Heart to Heart


Heart to Heart

Vandana Sheth, RDN, CDE is on a mission to help people with diabetes Eat Well Your Way For Life, and thrive with diabetes. She received her BS in Nutritional Science and Coordinated Dietetics and became a registered dietician nutritionist in 1997, and has been a certified diabetes educator since 2008.  She is an active member of the American Association of Diabetes Educators (AADE), the California Dietetic Association (CDA), and is currently a spokeswoman for the Academy of Nutrition and Dietetics. Learn more about her at vandanasheth.com.

According to the American Heart Association, diabetes is one of the seven major controllable risk factors for heart disease. As a registered dietitian nutritionist and certified diabetes educator, heart health is an important topic of discussion with all my clients. A heart-healthy diet with consistent carbohydrate intake is ideal for anyone who has diabetes and is at risk for heart disease. Regardless of whether you have diabetes, heart disease, or both, following a heart-healthy diet is a good idea.

Eight simple strategies for a heart-healthy lifestyle

1. Enjoy adequate fiber - Did you know that the average American may get approximately 14 grams of fiber per day? Fiber is helpful in multiple ways. Fiber helps keep us feeling full longer, slows down the blood sugar response, and binds with “bad” cholesterol to flush it out. Good sources of fiber include berries, beans, lentils, barley, oats, bran, quinoa, vegetables, nuts, and seeds such as chia, flax and hemp. Aim for at least 25g fiber per day. Need help getting to your goal? Try adding some of these high-fiber foods to easily meet your fiber needs for the day: one cup of raspberries has 8g fiber; one cup of cooked black beans has 15g; and one tablespoon of chia seeds has 5.5g! It is also important to drink adequate water when you have fiber to help keep things move easily through your body.

2. Ensure a good source of omega-3 fatty acids. Omega 3 fatty acids are a group of polyunsaturated fatty acids and there are three types. They help reduce inflammation, prevent heart disease and decrease insulin resistance. Fatty fish such as sardines, mackerel, herring and salmon are the richest sources of omega 3 fats. Flaxseeds, chia seeds, soybeans, pumpkin seeds, tofu and walnuts are good sources of plant based omega 3 fats.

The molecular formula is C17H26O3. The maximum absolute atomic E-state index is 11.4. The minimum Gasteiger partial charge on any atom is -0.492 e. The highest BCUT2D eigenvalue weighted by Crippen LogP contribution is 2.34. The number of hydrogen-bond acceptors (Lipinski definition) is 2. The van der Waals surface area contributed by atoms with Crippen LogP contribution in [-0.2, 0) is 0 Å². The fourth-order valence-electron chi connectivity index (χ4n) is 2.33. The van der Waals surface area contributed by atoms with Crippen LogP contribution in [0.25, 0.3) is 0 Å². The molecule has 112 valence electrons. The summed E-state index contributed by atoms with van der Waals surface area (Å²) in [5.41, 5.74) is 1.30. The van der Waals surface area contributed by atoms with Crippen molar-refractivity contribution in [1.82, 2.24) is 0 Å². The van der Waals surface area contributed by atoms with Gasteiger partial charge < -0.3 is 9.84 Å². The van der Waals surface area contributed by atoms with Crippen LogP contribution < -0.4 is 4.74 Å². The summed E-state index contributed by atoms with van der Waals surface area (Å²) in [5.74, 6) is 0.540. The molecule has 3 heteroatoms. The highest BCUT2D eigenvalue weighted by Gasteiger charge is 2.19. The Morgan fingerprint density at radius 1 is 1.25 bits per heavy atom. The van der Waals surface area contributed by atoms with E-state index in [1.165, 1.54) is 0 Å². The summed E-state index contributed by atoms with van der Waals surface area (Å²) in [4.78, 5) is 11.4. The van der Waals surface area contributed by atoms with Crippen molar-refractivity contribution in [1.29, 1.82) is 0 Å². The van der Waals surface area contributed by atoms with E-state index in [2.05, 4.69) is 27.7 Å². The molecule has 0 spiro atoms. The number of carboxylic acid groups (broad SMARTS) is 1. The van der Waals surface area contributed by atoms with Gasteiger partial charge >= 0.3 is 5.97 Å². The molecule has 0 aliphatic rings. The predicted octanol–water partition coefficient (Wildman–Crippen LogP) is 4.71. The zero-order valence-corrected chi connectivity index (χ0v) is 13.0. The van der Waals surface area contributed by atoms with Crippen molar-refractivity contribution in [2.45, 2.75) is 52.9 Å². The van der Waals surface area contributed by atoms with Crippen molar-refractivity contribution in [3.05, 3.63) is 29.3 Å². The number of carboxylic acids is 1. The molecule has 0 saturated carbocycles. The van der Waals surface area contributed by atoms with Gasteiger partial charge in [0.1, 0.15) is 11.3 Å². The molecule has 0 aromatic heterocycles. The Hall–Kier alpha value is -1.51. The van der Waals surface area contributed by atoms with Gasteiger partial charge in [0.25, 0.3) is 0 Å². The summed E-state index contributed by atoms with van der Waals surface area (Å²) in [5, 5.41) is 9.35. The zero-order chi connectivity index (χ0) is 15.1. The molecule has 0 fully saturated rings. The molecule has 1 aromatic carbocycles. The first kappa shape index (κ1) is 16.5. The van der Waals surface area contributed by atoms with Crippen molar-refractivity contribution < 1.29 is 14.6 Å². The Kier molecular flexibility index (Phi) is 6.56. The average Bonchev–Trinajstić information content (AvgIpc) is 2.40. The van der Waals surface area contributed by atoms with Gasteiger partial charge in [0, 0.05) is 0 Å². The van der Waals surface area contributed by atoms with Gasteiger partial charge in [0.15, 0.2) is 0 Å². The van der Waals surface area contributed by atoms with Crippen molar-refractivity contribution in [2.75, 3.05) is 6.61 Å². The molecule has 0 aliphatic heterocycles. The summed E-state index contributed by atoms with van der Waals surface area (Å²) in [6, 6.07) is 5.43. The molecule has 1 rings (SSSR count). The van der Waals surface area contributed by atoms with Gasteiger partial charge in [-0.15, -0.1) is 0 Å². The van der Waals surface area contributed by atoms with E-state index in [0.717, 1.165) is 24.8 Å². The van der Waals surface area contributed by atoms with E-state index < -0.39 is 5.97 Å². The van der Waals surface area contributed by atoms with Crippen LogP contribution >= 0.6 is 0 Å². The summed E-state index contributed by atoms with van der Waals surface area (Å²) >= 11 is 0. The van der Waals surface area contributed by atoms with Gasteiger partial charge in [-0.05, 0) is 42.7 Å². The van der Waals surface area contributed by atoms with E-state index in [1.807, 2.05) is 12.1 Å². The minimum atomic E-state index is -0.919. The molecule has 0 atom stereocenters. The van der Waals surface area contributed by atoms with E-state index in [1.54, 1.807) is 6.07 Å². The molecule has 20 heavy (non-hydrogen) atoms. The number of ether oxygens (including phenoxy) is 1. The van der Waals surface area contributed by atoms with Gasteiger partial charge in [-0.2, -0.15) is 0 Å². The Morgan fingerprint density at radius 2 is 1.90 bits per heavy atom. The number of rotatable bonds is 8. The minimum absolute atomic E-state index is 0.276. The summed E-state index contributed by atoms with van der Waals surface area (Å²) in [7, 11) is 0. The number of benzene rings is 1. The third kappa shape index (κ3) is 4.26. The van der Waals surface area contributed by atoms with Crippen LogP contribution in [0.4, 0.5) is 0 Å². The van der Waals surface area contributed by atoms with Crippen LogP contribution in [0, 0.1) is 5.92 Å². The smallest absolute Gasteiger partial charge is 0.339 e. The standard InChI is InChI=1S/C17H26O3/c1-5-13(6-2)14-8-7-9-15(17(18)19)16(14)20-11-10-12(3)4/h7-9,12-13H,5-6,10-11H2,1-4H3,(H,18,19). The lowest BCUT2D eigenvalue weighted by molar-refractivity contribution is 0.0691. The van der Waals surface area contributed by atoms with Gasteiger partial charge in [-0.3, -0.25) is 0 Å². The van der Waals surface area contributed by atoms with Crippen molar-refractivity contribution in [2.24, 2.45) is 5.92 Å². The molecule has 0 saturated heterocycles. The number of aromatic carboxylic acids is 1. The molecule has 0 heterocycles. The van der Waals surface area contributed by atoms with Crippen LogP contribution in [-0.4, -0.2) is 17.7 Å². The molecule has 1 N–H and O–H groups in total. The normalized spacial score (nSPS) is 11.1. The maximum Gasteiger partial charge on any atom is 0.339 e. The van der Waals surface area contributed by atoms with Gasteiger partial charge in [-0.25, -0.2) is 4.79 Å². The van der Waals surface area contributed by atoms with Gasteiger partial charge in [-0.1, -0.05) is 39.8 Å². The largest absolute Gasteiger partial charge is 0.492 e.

3. Flavor your foods with spices and herbs while cutting back on salt. The recommendation is to limit your sodium to 2400 milligrams per day. Did you know that just one teaspoon of salt has 2325 milligrams of sodium? Pay attention to nutrition facts labels and find your favorite foods that are lower in sodium.

4. Be mindful of your portions - use the plate method. Fill one half of your plate with colorful vegetables, one fourth with lean protein and one fourth with a high-fiber carb choice. This will ensure meeting your nutritional needs without spiking your blood sugar.

5. Watch your alcohol intake. If you drink alcoholic beverages, limit it to one drink per day for women and up to two drinks per day for men. It is important to accurately identify what counts as one serving: 12 oz. of beer, 5 oz. of wine, OR 1.5 oz. of distilled spirits.

6. Practice some type of mindfulness activity to help you better cope with stress. Stress negatively affects both your blood sugar as well as heart health. Incorporate a consistent activity such as meditation, journaling, breathing exercises, listening to music to help you unwind and relax.

7. Stay active. Aim for at least 150 minutes of activity per week. This breaks down to about 30 minutes, five times per week. You also don’t have to do it all at once. In fact, you may benefit more by breaking up your activity to 15-20 minutes after your two big meals.

8. Quit smoking, as it puts you at an increased risk for heart disease and stroke. If you currently smoke, get help and support to stop smoking.

Incorporate these simple strategies to enjoy a heart-healthy and diabetes-friendly lifestyle!